DETC’s Kevin Rampersad presented three “groundbreaking” white papers on behalf of DETC at the recent MESIC 2017 International Conference, in Vigo, Spain — on Digital Readiness Levels (DRL), the concept of the Distributed Factory and Industry 4.0, and an analysis of the used of agent-based simulations in Industry 4.0.
The 7th International Conference of the Manufacturing Engineering Society on 28, 29 and 30 of June was organised by the University of Vigo as a meeting for researchers from Industry, Research Centres and Academia for presenting and discussing advances in Manufacturing Engineering.
Industry 4.0 is the current trend of automation and data exchange in manufacturing technologies. It includes cyber-physical systems, the Internet of things and cloud computing.
The visit to Spain’s north-western industrial city also provided opportunities for DETC engineers to establish links with local automotive and naval manufacturers and form a strong relationship with the University of Vigo.
Digital Readiness Level – developing an accessible model
Kevin Rampersad talked about the work down by HSSMI in defining Digital Readiness Levels (DRL), emphasising, as quoted in the local Spanish press, “The DLR or Digital Readiness Level is a system that helps companies evaluate their level of digitization”.
HSSMI recently updated the progress of its work in this subject on Digital Readiness Level blog.
The Distributed Factory & Industry 4.0
The Distributed Factory & Industry 4.0, authored by Farhad Bidgol and Dr Kevin Rampersad, describes scenarios where future technologies could be developed in mega factories or in the bedroom of the next teenage tech guru, and how SMEs can challenge by leveraging concepts of the ‘distributed factory’ and Industry 4.0 technologies.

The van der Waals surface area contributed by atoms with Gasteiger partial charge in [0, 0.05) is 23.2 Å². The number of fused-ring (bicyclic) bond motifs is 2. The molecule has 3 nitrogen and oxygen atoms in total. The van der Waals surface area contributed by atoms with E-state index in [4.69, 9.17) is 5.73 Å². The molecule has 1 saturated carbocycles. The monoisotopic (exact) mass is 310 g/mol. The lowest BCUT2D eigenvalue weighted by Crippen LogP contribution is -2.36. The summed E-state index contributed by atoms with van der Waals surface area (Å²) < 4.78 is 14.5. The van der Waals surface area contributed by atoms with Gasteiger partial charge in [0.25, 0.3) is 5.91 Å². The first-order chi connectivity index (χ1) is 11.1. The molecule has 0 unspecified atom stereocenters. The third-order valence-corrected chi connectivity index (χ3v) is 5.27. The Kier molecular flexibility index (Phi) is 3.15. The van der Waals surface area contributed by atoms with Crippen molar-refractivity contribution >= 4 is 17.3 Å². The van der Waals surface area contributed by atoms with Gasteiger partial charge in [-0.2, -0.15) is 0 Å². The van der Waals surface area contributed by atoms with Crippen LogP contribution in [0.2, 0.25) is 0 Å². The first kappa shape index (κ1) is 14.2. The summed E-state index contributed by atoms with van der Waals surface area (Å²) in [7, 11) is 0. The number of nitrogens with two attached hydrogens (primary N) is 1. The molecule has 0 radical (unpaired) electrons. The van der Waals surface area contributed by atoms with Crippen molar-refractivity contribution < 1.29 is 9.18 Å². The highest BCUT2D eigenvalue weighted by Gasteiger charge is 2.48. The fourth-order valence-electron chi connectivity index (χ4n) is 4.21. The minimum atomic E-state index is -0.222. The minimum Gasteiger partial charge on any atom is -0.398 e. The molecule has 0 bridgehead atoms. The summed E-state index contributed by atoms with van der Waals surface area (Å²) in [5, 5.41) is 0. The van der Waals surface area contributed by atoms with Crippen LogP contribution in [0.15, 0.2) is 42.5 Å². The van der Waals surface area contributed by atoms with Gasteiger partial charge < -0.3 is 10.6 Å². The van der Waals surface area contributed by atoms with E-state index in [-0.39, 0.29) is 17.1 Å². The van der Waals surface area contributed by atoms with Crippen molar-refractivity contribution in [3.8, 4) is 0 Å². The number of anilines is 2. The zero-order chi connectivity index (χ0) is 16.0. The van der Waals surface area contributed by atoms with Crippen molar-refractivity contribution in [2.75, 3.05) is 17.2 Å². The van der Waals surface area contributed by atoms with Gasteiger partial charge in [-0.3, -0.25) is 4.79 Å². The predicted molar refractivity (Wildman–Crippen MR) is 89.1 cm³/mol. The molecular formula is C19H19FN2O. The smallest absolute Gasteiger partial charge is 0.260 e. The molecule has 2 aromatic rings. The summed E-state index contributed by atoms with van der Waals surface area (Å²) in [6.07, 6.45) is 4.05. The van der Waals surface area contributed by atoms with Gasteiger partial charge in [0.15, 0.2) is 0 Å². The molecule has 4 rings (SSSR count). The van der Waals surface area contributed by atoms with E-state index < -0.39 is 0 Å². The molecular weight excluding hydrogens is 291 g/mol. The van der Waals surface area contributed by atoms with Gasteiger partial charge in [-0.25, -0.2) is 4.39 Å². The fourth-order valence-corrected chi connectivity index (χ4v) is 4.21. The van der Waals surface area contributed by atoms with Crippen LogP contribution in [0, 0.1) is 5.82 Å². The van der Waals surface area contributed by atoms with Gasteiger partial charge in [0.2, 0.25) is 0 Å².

Distributed Manufacturing for Industry 4.0 Utilising Multi-Agent Based Simulations
Distributed Manufacturing for Industry 4.0 Utilising Multi-Agent Based Simulations, authored by Olatunde Banjo and Dr Kevin Rampersad.
Dr Kevin Rampersad, proposes a novel AI approach, validated by a UK based manufacturing plant, for configuring a factory to satisfy the demand for diverse customer requirements.
The new model considers the distributed factory as a multi-agent system whose objective is to find the optimum route i.e. the most efficient (cost effective) factory or set of factories within the system that can meet Mass Customization (MC) demands. This sort of representation allows application of evolutionary concepts, eliminating waste and promoting a culture of constant innovation.
In finding the optimal factory configuration, each factory is modelled as an intelligent agent using concepts from evolutionary algorithms.
These “survival of the fittest” setups ensures that the fittest configurations of factories within the distributed system over time are available.
Well received in Vigo
Back home Kevin reported that the papers were all well received by the mainly business oriented audience.
“All in all, these white papers were very, very well received as this is some ground-breaking work”.
“We’re looking into the use of AI ‘intelligent agents’ for use in a distributed factory system, as part of Industry 4.0.”
Kevin welcomes comments and feedback on the white papers, please contact Kevin at email@example.com